A procedure of the upper or lower eyelids for a refreshed brighter facial expression


Ageing of the upper and lower eyelids can lead to both functional and aesthetic concerns. Functionally, excess heavy upper eyelid skin can obscure part of the visual field which blocks vision at certain gazes.  As a result, more effort is needed to raise the upper lid leading to muscle strain as well as overactivity of the brow in order to try to compensate.  The aesthetic concern with lower eyelids is usually that of a tired appearance due to heavy puffy eye bags.

Changes to the quality of skin and fat around the eyes as a result of ageing, as well as their redundancy impacts upon the expression one conveys and therefore the tone of communication delivered to others such as that of being grumpy or tired.

A blepharoplasty of the upper and lower eyelids involves removal of excess skin, and sometimes manipulation of fat, both of which may contribute to the functional and aesthetic concerns. In some cases of lower lid “eye bags”, especially in the younger population, fat manipulation without the removal of skin is all that’s needed.

These techniques re establish a freshened natural rejuvenated appearance and reverse any obstructed vision that you may have. Your concerns and findings on close assessment will determine whether a blepharoplasty of your upper eyelids, lower eyelids or both will be the best choice for you.

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Frequently Asked Questions

Will my scars be visible?

An upper eyelid blepharoplasty incision is placed along a natural crease which means over time it becomes less noticeable.  Scars undergo a maturation process that lasts several months. Before a scar fades away it will have a red appearance for up to about 6 months especially on the sides of the eyelids.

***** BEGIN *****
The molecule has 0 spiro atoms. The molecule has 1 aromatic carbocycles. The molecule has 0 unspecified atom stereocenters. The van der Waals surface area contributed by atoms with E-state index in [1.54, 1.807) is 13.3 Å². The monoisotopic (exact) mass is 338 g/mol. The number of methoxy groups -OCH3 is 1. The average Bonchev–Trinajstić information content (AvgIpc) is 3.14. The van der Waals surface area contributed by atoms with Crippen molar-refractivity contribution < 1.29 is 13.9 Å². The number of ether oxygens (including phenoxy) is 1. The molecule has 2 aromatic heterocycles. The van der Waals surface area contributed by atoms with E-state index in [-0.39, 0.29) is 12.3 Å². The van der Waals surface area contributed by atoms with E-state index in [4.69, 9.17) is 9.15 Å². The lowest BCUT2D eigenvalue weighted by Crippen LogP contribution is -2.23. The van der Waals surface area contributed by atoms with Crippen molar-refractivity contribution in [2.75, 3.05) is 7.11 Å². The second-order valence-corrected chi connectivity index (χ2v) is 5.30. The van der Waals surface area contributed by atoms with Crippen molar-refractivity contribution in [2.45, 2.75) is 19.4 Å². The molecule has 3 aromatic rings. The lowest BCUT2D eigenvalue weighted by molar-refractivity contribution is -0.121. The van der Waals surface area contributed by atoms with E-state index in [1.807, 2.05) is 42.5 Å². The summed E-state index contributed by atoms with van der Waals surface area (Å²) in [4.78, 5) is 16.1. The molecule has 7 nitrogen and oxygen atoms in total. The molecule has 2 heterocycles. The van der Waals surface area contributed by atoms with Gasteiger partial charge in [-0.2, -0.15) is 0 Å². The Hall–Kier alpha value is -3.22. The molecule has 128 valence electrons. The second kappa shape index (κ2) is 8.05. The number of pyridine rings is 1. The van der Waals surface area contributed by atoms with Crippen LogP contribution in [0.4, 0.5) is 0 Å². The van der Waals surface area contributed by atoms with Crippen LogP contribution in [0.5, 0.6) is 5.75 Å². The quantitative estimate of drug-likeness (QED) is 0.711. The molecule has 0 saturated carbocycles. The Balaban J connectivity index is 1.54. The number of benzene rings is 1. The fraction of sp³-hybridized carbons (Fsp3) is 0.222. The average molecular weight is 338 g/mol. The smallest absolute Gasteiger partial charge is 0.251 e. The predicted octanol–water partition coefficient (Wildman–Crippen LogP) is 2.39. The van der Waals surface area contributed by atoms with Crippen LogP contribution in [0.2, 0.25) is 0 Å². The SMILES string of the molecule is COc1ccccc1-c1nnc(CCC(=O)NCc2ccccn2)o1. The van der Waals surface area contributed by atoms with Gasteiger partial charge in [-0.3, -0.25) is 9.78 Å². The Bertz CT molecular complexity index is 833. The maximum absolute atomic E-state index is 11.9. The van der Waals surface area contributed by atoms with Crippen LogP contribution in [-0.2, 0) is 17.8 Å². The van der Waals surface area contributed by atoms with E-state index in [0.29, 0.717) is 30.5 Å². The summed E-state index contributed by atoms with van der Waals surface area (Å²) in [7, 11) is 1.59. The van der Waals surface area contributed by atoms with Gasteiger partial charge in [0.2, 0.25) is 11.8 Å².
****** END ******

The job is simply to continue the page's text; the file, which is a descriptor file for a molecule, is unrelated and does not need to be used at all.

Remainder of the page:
For lower eyelid “eye bags” with no significant excess skin, a trans conjunctival incision is used which means no skin incision is made and no scars are visible. This allows the removal of fat contributing to the bulge. When combined with excision of excess skin, an incision is carried out below the lashes of the lower lid. The expected progression and visibility of the scar is similar to the upper eyelid.

What type of anaesthesia do I require and how long will I be in hospital for?

Local anaesthesia by itself is appropriate for most cases.  Sedation is sometimes prudent and will be offered.

How long does the surgery take?

An upper eyelid blepharoplasty takes 30 minutes.  When combined with a reverse brow lift it can take up to an hour. A lower eyelid blepharoplasty takes about 45 minutes depending on the specific technique required.

How long will I take to recover?

Your eyelids will be swollen for the first few weeks. Within one week, once the swelling begins to subside, social activities can be resumed. Normal daily activities can be resumed after one week. More strenuous and sporting activity can be resumed in 2-4 weeks depending on the intensity.


What are the potential risks and complications? Access a detailed surgical procedure information sheet by the Australian Society of Plastic Surgeons here.